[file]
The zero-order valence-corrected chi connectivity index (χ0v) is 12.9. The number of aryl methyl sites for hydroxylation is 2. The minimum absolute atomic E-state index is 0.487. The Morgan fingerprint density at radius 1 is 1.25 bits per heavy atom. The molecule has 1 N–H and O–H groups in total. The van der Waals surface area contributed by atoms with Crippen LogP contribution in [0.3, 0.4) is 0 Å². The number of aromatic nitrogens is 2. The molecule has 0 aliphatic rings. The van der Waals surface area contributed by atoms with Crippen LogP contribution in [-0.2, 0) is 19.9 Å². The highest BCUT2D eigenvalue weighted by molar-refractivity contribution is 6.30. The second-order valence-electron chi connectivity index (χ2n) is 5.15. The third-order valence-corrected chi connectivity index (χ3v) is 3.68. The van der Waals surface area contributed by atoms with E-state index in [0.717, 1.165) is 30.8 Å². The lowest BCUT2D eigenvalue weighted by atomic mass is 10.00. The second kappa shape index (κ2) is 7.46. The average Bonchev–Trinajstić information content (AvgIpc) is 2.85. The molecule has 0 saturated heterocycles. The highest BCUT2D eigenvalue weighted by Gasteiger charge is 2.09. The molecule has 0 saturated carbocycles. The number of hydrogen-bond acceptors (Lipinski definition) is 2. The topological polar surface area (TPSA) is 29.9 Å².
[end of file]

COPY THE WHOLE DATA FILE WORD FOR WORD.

The zero-order valence-corrected chi connectivity index (χ0v) is 12.9. The number of aryl methyl sites for hydroxylation is 2. The minimum absolute atomic E-state index is 0.487. The Morgan fingerprint density at radius 1 is 1.25 bits per heavy atom. The molecule has 1 N–H and O–H groups in total. The van der Waals surface area contributed by atoms with Crippen LogP contribution in [0.3, 0.4) is 0 Å². The number of aromatic nitrogens is 2. The molecule has 0 aliphatic rings. The van der Waals surface area contributed by atoms with Crippen LogP contribution in [-0.2, 0) is 19.9 Å². The highest BCUT2D eigenvalue weighted by molar-refractivity contribution is 6.30. The second-order valence-electron chi connectivity index (χ2n) is 5.15. The third-order valence-corrected chi connectivity index (χ3v) is 3.68. The van der Waals surface area contributed by atoms with E-state index in [0.717, 1.165) is 30.8 Å². The lowest BCUT2D eigenvalue weighted by atomic mass is 10.00. The second kappa shape index (κ2) is 7.46. The average Bonchev–Trinajstić information content (AvgIpc) is 2.85. The molecule has 0 saturated heterocycles. The highest BCUT2D eigenvalue weighted by Gasteiger charge is 2.09. The molecule has 0 saturated carbocycles. The number of hydrogen-bond acceptors (Lipinski definition) is 2. The topological polar surface area (TPSA) is 29.9 Å².